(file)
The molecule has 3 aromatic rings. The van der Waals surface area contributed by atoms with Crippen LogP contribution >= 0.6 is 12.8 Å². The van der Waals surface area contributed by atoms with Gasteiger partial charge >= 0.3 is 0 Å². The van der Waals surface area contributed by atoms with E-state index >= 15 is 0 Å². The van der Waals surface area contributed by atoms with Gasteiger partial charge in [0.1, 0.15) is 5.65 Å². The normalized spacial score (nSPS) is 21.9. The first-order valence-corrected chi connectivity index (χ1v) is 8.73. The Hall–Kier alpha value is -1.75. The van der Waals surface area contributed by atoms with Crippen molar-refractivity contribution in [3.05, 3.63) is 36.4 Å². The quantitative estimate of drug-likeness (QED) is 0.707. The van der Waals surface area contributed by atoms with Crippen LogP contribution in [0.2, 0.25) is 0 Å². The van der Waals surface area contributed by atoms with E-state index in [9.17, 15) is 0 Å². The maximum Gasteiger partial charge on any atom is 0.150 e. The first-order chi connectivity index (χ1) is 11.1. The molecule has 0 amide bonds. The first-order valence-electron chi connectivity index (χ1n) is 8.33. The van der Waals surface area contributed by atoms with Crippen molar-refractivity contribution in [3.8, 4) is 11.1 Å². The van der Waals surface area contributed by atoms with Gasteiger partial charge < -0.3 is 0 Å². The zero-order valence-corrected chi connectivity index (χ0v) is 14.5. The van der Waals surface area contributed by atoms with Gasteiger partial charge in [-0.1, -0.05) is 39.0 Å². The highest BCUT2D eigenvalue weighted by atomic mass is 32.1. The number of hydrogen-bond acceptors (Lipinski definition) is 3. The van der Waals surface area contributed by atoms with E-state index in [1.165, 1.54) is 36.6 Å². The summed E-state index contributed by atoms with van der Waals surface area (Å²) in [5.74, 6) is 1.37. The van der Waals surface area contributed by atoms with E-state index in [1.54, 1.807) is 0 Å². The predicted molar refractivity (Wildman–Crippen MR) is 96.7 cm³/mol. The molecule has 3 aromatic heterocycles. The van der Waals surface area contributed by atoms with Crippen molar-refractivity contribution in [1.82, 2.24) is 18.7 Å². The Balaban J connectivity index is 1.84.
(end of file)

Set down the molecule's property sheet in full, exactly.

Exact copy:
The molecule has 3 aromatic rings. The van der Waals surface area contributed by atoms with Crippen LogP contribution >= 0.6 is 12.8 Å². The van der Waals surface area contributed by atoms with Gasteiger partial charge >= 0.3 is 0 Å². The van der Waals surface area contributed by atoms with E-state index >= 15 is 0 Å². The van der Waals surface area contributed by atoms with Gasteiger partial charge in [0.1, 0.15) is 5.65 Å². The normalized spacial score (nSPS) is 21.9. The first-order valence-corrected chi connectivity index (χ1v) is 8.73. The Hall–Kier alpha value is -1.75. The van der Waals surface area contributed by atoms with Crippen molar-refractivity contribution in [3.05, 3.63) is 36.4 Å². The quantitative estimate of drug-likeness (QED) is 0.707. The van der Waals surface area contributed by atoms with Crippen LogP contribution in [0.2, 0.25) is 0 Å². The van der Waals surface area contributed by atoms with E-state index in [9.17, 15) is 0 Å². The maximum Gasteiger partial charge on any atom is 0.150 e. The first-order chi connectivity index (χ1) is 11.1. The molecule has 0 amide bonds. The first-order valence-electron chi connectivity index (χ1n) is 8.33. The van der Waals surface area contributed by atoms with Crippen molar-refractivity contribution in [3.8, 4) is 11.1 Å². The van der Waals surface area contributed by atoms with Gasteiger partial charge < -0.3 is 0 Å². The zero-order valence-corrected chi connectivity index (χ0v) is 14.5. The van der Waals surface area contributed by atoms with Gasteiger partial charge in [-0.1, -0.05) is 39.0 Å². The highest BCUT2D eigenvalue weighted by atomic mass is 32.1. The number of hydrogen-bond acceptors (Lipinski definition) is 3. The van der Waals surface area contributed by atoms with E-state index in [1.165, 1.54) is 36.6 Å². The summed E-state index contributed by atoms with van der Waals surface area (Å²) in [5.74, 6) is 1.37. The van der Waals surface area contributed by atoms with E-state index in [1.54, 1.807) is 0 Å². The predicted molar refractivity (Wildman–Crippen MR) is 96.7 cm³/mol. The molecule has 3 aromatic heterocycles. The van der Waals surface area contributed by atoms with Crippen molar-refractivity contribution in [1.82, 2.24) is 18.7 Å². The Balaban J connectivity index is 1.84.